Monday, 15 July 2013

Paav Bhaji

 Paav Bhaji is the most famous street food that you can see in almost every street in Mumbai. Go to any street fast food, paav bhaji is sure to stand out as a main item in the chaat menu. Spiced up potatoes and vegetables, simmered in butter and some spices, served with pav buns has been a favorite road side food for many many decades.

In Mumbai households I have seen that houses receive one pack of Paav everyday along with a bottle of milk and the morning newspaper. So paav is part of everyday meal over there just like idli/dosa for the Tamil people I guess. Paav means "a small bun", while Bhaaji means "vegetable". Paav Bhaji is so wholesome you can have it as a meal.


  • Potatoes,boiled and mashed 4 medium
  • Tomatoes,chopped 4 medium
  • Onions,chopped         2 medium
  • Carrots,chopped,boiled       1 medium
  • Green capsicum,chopped deseeded 1 medium
  • Green peas,shelled, boiled 1/4 cup
  • Ginger-garlic paste       1 tablespoon
  • Cumin seeds         1 teaspoon
  • Oil 3 tablespoons
  • Green chillies,chopped 3-4
  • Pav bhaji masala 1 1/2 tablespoons
  • Salt to taste
  • Butter 3 tablespoons
  • Pav 8
  • Fresh coriander leaves,chopped 1/4 cup
  • Lemons,cut into wedges 2


For the bhaji:

Heat the butter and oil in a kadhai and add the cumin seeds.
When the seeds crackle, add the chilli-garlic paste and green chilliesand sauté on a medium flame for 1 to 2 minutes.
Add 3/4th chopped onions and sauté for 3 to 4 minutes, while stirring occasionally.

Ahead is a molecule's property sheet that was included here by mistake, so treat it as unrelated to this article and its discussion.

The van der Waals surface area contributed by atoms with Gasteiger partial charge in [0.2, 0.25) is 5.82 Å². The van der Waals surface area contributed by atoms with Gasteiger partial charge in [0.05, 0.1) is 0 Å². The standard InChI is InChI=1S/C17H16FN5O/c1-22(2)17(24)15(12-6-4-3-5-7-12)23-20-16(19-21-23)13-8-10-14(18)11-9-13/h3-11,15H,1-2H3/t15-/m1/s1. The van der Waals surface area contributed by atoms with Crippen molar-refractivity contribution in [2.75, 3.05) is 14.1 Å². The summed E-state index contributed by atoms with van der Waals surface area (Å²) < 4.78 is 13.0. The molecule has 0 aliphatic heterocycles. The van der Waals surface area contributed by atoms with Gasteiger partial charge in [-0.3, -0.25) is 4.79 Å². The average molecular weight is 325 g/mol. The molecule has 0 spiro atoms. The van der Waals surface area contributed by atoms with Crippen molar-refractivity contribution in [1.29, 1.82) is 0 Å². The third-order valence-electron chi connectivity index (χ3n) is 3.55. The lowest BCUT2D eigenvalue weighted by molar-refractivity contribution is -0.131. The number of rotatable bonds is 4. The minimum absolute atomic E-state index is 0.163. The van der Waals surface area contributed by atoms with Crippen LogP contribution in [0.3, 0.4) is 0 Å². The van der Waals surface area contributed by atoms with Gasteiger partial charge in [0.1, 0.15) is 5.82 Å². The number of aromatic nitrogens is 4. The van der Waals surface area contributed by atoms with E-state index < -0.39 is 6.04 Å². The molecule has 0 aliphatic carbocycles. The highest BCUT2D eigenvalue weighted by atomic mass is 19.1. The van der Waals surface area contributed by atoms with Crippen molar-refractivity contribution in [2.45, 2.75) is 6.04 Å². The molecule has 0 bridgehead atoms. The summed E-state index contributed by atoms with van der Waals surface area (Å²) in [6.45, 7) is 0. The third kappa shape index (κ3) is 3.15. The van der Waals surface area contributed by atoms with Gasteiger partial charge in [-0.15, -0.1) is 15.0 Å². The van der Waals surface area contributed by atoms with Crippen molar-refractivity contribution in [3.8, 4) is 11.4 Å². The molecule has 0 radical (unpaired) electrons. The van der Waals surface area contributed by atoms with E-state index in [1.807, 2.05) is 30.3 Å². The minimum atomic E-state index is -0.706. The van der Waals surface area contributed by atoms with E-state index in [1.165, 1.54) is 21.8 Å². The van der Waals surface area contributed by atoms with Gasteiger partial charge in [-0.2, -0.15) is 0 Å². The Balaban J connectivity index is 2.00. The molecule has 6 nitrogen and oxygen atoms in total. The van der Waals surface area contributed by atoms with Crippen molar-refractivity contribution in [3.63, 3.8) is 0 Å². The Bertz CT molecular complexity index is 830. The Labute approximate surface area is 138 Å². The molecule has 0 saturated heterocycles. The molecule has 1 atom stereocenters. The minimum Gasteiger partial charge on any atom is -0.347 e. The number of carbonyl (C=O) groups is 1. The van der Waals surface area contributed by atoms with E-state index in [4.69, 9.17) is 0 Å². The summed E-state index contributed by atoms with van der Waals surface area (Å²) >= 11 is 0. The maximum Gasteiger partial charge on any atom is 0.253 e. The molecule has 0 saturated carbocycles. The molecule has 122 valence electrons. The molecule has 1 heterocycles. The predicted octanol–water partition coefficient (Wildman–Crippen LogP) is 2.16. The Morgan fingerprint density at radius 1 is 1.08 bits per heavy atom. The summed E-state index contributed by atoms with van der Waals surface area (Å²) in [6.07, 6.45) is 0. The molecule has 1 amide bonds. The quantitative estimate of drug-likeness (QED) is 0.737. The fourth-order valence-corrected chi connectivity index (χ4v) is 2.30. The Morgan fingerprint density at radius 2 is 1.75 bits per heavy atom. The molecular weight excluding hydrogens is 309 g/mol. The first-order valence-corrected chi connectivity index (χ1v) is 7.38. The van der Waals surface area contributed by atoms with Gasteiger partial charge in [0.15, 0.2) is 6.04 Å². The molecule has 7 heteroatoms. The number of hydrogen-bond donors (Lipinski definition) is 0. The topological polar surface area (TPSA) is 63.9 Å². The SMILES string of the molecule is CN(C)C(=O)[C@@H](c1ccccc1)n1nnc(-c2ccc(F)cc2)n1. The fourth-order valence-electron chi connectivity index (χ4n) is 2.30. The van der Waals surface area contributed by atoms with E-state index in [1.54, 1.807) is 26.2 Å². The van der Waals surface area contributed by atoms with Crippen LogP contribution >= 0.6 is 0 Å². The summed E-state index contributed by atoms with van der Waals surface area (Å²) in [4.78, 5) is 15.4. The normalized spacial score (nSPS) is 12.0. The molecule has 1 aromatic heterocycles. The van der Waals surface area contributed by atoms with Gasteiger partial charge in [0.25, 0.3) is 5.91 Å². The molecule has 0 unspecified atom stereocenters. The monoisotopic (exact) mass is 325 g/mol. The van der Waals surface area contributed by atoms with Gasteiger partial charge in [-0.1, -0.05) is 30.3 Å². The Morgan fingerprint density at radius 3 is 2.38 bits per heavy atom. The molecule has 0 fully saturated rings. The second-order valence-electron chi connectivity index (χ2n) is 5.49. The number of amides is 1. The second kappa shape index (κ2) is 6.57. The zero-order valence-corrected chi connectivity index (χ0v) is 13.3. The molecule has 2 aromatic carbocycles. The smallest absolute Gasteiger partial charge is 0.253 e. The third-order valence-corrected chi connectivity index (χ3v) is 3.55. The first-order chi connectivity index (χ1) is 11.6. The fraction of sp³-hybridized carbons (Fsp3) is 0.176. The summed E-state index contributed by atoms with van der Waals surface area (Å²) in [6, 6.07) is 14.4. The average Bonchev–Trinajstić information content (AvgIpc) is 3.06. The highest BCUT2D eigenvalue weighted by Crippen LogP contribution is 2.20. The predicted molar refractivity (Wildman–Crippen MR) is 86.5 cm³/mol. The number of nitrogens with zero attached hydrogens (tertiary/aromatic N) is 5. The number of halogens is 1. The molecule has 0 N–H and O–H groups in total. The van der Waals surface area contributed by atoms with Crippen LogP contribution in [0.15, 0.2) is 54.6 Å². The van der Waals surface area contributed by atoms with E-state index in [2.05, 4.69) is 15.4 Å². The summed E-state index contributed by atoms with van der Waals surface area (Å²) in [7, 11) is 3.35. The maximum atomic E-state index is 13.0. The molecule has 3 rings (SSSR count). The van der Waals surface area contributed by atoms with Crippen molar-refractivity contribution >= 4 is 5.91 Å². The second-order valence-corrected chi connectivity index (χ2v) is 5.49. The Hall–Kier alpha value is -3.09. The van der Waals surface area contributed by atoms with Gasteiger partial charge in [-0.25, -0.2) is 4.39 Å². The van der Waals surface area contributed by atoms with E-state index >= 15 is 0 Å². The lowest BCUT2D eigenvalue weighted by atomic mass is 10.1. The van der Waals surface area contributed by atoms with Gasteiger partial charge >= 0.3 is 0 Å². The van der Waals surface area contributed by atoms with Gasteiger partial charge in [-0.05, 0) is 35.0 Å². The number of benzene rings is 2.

Add the capsicum and sauté for 1 more minute.
Add the tomatoes and carrots and cook for 3 to 4 minutes, mash well using a potato masher.
Add the salt, pav bhaji masala, chilli powder and cook for another 2 minutes.
Add the green peas, potatoes, mix well and cook along with 1/3 cup of water for 1 to 2 minutes, while mashing it with the help of a masher.
Add the coriander, mix well and cook for 1 minute.

For the pav:

Slit 2 pavs vertically and keep aside.
Heat a large tava, add 2 tsp of butter and slit open the pavs and place on it.
Cook on a medium flame till they turn light brown and crisp on both the sides. (add more butter if required).

How to serve:

Place ¼th of hot bhaji, 2 pavs, ¼ cup of onions, a lemon wedge and a papad on a plate.
Top the bhaji with 1 tsp of butter and serve immediately garnished with 1 tsp of coriander.

Tuesday, 9 July 2013

Mangai Thokku

Mangai Thokku is a very easy to make pickle. We got introduced to this recipe when we spent time in Tamil Nadu. I have not heard of this recipe atleast from the Keralites. But this is an awesome dish and goes with most of the rice varieties in particular the curd rice. 

I usually make this with what I call as "Salem Manga" or the famously called kilimookku manga. And I feel Salem Mango is the best suited for this pickle. This tangy and spicy pickle lasts for about a month if refrigerated. This statement I got from my mom because at my place it never lasts for more than a week.

Salem Manga - 2 (appr 500 grams)
Turmeric Powder - 10 grams
Chilly powder - 50 grams
Salt - 2 tsp

For Tempering:
Oil – 2 tbsp
Mustard Seeds – 1 tsp
Asafoetida – a big pinch

Dry roast and grind:
Fenugreek Seeds – ½ tsp


  • Wash and peel the mangoes. Cut into small pieces. You can even grate the mangoes. I prefer grating...
  • Heat a Kadai with oil. Temper with mustard seeds. Add asafoetida.
  • Next add the mango pieces and turmeric powder and salt.
  • Saute on medium flame, till the mango pieces are almost cooked.
  • Now add the chilli powder and sauté for some more time or till you see oil on the sides. The pickle will leave the sides of the kadai and become a whole mass.
  • Remove from heat.
  • Dry roast fenugreek seeds and powder with the help of a mortar and pestle.
  • Finally add this fenugreek powder and mix well.
  • Cool completely and store in airtight containers.
  • Tastes best when served with curd rice

Note: Some people also add little bit of jaggery to this. Since the type of mango used here is not so sour, I generally avoid this.